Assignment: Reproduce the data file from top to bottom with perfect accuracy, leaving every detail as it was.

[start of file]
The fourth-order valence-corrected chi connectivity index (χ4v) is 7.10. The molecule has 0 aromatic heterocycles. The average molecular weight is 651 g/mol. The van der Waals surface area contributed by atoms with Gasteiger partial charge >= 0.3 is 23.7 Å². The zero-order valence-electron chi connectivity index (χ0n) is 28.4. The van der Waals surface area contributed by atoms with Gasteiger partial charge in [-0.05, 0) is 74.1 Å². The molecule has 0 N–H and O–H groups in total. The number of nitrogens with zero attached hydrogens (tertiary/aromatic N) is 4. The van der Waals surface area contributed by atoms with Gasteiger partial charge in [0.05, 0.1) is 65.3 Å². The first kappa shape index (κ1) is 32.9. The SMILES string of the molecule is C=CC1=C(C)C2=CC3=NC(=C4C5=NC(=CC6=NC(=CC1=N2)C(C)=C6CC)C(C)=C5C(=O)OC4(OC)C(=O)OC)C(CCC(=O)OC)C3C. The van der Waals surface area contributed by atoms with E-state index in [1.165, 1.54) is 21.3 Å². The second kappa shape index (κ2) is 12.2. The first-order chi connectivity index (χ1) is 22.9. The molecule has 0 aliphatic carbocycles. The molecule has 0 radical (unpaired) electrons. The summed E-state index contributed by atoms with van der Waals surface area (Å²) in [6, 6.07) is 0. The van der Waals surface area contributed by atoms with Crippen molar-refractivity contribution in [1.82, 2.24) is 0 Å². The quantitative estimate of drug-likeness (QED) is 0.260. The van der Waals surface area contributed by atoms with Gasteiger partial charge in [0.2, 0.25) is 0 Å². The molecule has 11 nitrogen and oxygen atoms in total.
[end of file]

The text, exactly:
The fourth-order valence-corrected chi connectivity index (χ4v) is 7.10. The molecule has 0 aromatic heterocycles. The average molecular weight is 651 g/mol. The van der Waals surface area contributed by atoms with Gasteiger partial charge >= 0.3 is 23.7 Å². The zero-order valence-electron chi connectivity index (χ0n) is 28.4. The van der Waals surface area contributed by atoms with Gasteiger partial charge in [-0.05, 0) is 74.1 Å². The molecule has 0 N–H and O–H groups in total. The number of nitrogens with zero attached hydrogens (tertiary/aromatic N) is 4. The van der Waals surface area contributed by atoms with Gasteiger partial charge in [0.05, 0.1) is 65.3 Å². The first kappa shape index (κ1) is 32.9. The SMILES string of the molecule is C=CC1=C(C)C2=CC3=NC(=C4C5=NC(=CC6=NC(=CC1=N2)C(C)=C6CC)C(C)=C5C(=O)OC4(OC)C(=O)OC)C(CCC(=O)OC)C3C. The van der Waals surface area contributed by atoms with E-state index in [1.165, 1.54) is 21.3 Å². The second kappa shape index (κ2) is 12.2. The first-order chi connectivity index (χ1) is 22.9. The molecule has 0 aliphatic carbocycles. The molecule has 0 radical (unpaired) electrons. The summed E-state index contributed by atoms with van der Waals surface area (Å²) in [6, 6.07) is 0. The van der Waals surface area contributed by atoms with Crippen molar-refractivity contribution in [1.82, 2.24) is 0 Å². The quantitative estimate of drug-likeness (QED) is 0.260. The van der Waals surface area contributed by atoms with Gasteiger partial charge in [0.2, 0.25) is 0 Å². The molecule has 11 nitrogen and oxygen atoms in total.